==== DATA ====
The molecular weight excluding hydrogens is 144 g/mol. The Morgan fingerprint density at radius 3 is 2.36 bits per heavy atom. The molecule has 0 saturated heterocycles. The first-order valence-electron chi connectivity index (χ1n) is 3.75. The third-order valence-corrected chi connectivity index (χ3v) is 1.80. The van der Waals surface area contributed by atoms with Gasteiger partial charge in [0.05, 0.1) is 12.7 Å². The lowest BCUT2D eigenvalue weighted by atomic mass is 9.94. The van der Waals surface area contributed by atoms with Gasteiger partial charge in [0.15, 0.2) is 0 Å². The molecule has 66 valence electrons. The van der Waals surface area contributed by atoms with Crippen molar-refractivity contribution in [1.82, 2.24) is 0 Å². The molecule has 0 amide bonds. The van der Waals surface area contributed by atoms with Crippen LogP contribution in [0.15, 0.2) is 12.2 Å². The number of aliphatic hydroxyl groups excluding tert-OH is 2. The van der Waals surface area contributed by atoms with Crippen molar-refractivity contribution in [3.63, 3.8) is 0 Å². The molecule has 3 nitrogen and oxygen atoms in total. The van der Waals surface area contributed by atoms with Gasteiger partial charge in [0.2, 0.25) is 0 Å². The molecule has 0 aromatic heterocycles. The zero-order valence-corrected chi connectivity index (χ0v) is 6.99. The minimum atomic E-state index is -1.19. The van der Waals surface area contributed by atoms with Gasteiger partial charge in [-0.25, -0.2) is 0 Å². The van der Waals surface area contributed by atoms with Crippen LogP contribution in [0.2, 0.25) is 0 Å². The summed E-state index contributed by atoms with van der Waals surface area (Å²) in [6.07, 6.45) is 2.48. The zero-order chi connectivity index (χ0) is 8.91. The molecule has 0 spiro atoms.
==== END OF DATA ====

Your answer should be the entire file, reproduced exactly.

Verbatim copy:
The molecular weight excluding hydrogens is 144 g/mol. The Morgan fingerprint density at radius 3 is 2.36 bits per heavy atom. The molecule has 0 saturated heterocycles. The first-order valence-electron chi connectivity index (χ1n) is 3.75. The third-order valence-corrected chi connectivity index (χ3v) is 1.80. The van der Waals surface area contributed by atoms with Gasteiger partial charge in [0.05, 0.1) is 12.7 Å². The lowest BCUT2D eigenvalue weighted by atomic mass is 9.94. The van der Waals surface area contributed by atoms with Gasteiger partial charge in [0.15, 0.2) is 0 Å². The molecule has 66 valence electrons. The van der Waals surface area contributed by atoms with Crippen molar-refractivity contribution in [1.82, 2.24) is 0 Å². The molecule has 0 amide bonds. The van der Waals surface area contributed by atoms with Crippen LogP contribution in [0.15, 0.2) is 12.2 Å². The number of aliphatic hydroxyl groups excluding tert-OH is 2. The van der Waals surface area contributed by atoms with Crippen molar-refractivity contribution in [3.63, 3.8) is 0 Å². The molecule has 3 nitrogen and oxygen atoms in total. The van der Waals surface area contributed by atoms with Gasteiger partial charge in [0.2, 0.25) is 0 Å². The molecule has 0 aromatic heterocycles. The zero-order valence-corrected chi connectivity index (χ0v) is 6.99. The minimum atomic E-state index is -1.19. The van der Waals surface area contributed by atoms with Gasteiger partial charge in [-0.25, -0.2) is 0 Å². The van der Waals surface area contributed by atoms with Crippen LogP contribution in [0.2, 0.25) is 0 Å². The summed E-state index contributed by atoms with van der Waals surface area (Å²) in [6.07, 6.45) is 2.48. The zero-order chi connectivity index (χ0) is 8.91. The molecule has 0 spiro atoms.